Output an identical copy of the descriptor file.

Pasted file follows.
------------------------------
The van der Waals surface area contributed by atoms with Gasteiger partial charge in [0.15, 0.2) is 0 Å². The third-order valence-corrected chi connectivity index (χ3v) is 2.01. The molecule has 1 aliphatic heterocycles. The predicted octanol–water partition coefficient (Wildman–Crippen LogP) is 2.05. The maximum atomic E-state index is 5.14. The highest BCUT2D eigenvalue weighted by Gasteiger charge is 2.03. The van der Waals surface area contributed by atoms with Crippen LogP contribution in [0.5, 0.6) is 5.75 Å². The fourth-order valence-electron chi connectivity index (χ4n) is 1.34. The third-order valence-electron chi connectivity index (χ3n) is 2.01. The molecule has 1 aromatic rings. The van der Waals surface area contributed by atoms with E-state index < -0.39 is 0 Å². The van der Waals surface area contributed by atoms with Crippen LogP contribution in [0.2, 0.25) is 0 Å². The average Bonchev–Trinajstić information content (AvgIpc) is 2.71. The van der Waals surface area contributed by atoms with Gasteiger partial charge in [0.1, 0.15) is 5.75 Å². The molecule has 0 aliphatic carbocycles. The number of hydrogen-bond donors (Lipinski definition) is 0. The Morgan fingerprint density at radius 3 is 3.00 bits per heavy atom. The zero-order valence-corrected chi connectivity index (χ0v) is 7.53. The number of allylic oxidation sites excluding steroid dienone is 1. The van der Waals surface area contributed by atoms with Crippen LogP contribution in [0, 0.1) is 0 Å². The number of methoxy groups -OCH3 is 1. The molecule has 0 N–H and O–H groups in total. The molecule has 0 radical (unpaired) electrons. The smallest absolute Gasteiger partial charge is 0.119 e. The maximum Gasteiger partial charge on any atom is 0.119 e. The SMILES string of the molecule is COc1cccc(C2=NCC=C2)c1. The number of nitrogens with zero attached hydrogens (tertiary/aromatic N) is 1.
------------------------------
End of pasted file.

The van der Waals surface area contributed by atoms with Gasteiger partial charge in [0.15, 0.2) is 0 Å². The third-order valence-corrected chi connectivity index (χ3v) is 2.01. The molecule has 1 aliphatic heterocycles. The predicted octanol–water partition coefficient (Wildman–Crippen LogP) is 2.05. The maximum atomic E-state index is 5.14. The highest BCUT2D eigenvalue weighted by Gasteiger charge is 2.03. The van der Waals surface area contributed by atoms with Crippen LogP contribution in [0.5, 0.6) is 5.75 Å². The fourth-order valence-electron chi connectivity index (χ4n) is 1.34. The third-order valence-electron chi connectivity index (χ3n) is 2.01. The molecule has 1 aromatic rings. The van der Waals surface area contributed by atoms with E-state index < -0.39 is 0 Å². The van der Waals surface area contributed by atoms with Crippen LogP contribution in [0.2, 0.25) is 0 Å². The average Bonchev–Trinajstić information content (AvgIpc) is 2.71. The van der Waals surface area contributed by atoms with Gasteiger partial charge in [0.1, 0.15) is 5.75 Å². The molecule has 0 aliphatic carbocycles. The number of hydrogen-bond donors (Lipinski definition) is 0. The Morgan fingerprint density at radius 3 is 3.00 bits per heavy atom. The zero-order valence-corrected chi connectivity index (χ0v) is 7.53. The number of allylic oxidation sites excluding steroid dienone is 1. The van der Waals surface area contributed by atoms with Crippen LogP contribution in [0, 0.1) is 0 Å². The number of methoxy groups -OCH3 is 1. The molecule has 0 N–H and O–H groups in total. The molecule has 0 radical (unpaired) electrons. The smallest absolute Gasteiger partial charge is 0.119 e. The maximum Gasteiger partial charge on any atom is 0.119 e. The SMILES string of the molecule is COc1cccc(C2=NCC=C2)c1. The number of nitrogens with zero attached hydrogens (tertiary/aromatic N) is 1.